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In my new single ‘Atlantia’ I directly question my identity – on the face of it, I am the progeny of a black mother and a white father. Growing up I have struggled to identify as either one of those, and the more I travelled, the more I observed the commonality between us as human beings, fellow travellers through time to all corners of this Earth, free to identify ourselves as we choose but fundamentally all made of the same stuff: we are all shards of the divine. “Returning to Atlantia” is inviting us to return to who we really are.
"The song is in two distinct parts. The first part is about the things I've lost faith in. It's quite easy to be precise about the things I've lost faith in - politics, media, science, technology, the things that everybody has, and yet I along with most other people have a great deal of hope, and a feeling that things will and can get better. So what do we place our faith in I can't define that as easily as I can define what I don't believe in anymore. So I haven't defined it, I've just said if I ever lose my faith in you, and "You" could be my producer, it could be faith in God, it could be faith in myself, or it could be faith in romantic love. It could be all of those things, I don't define it. I think it's important not to define it, because once you can define something it evaporates."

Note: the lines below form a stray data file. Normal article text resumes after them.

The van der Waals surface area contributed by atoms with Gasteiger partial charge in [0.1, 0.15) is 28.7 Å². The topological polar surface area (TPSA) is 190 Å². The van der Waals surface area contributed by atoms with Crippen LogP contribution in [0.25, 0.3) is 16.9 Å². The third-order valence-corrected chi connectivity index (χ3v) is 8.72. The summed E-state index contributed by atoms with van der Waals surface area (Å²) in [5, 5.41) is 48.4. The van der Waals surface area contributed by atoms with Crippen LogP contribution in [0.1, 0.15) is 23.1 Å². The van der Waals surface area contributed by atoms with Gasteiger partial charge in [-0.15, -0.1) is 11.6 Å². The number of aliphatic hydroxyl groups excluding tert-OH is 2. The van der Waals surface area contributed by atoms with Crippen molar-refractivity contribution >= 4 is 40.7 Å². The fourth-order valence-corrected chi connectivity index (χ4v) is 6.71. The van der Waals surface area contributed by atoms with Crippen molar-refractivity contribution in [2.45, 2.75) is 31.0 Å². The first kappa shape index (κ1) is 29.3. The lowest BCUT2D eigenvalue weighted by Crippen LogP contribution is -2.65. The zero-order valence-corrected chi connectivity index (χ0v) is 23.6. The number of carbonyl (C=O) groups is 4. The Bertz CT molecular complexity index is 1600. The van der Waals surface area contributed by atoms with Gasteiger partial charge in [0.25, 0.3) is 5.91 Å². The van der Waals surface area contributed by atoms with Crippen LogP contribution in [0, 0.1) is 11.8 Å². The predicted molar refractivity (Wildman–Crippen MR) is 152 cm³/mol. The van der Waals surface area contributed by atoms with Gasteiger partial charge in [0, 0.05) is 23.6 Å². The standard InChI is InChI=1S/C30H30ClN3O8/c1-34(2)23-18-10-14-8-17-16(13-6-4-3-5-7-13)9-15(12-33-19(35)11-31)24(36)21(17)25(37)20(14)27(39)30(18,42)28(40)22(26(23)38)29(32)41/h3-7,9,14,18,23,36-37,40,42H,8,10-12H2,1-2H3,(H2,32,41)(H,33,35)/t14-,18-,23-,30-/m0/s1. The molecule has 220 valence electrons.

This Is Not America" was the result of their collaboration. Bowie watched an early screening of The Falcon and the Snowman and took notes on lines and themes that they might use; "This is not America" is a line said by one character to another, and both Bowie and Metheny agreed it was interesting. Metheny later noted that Bowie's lyrics were "profound and meaningful—and absolutely perfect for the film."
"Man in the Mirror" was written by Glen Ballard and Siedah Garrett. The theme of the song is self-transformation and the ability of everyone to make a difference in the world
for the betterment of society.
Daviid Darling was an American cellist and composer.
In 2010, he won the Grammy Award for Best New Age Album.
He performed and recorded with Bobby McFerrin, Paul Winter Consort, Ralph Towner and Spyro Gyra and released many solo albums. Among these were 15 recordings for ECM.
Coleman Barks is an American poet.
Although he neither speaks nor reads Persian, he is a popular interpreter of Rumi, rewriting the poems based on other English translations. Barks was a student of the Sufi Shaykh Bawa Muhaiyaddeen. He makes frequent international appearances and is well-known throughout the Middle East. Due to his work, the ideas of Sufism have crossed many cultural boundaries over the past few decades. Barks received an honorary doctorate from University of Tehran in 2006. He taught literature at the the University of Georgia for three decades.
If blood will flow when flesh and steel are one
Drying in the color of the evening sun
Tomorrow's rain will wash the stains away
But something in our minds will always stay
Perhaps this final act was meant
To clinch a lifetime's argument
That nothing comes from violence and nothing ever could
For all those born beneath an angry star
Lest we forget how fragile we are
On and on the rain will fall
Like tears from a star like tears from a star
On and on the rain will say
How fragile we are how fragile we are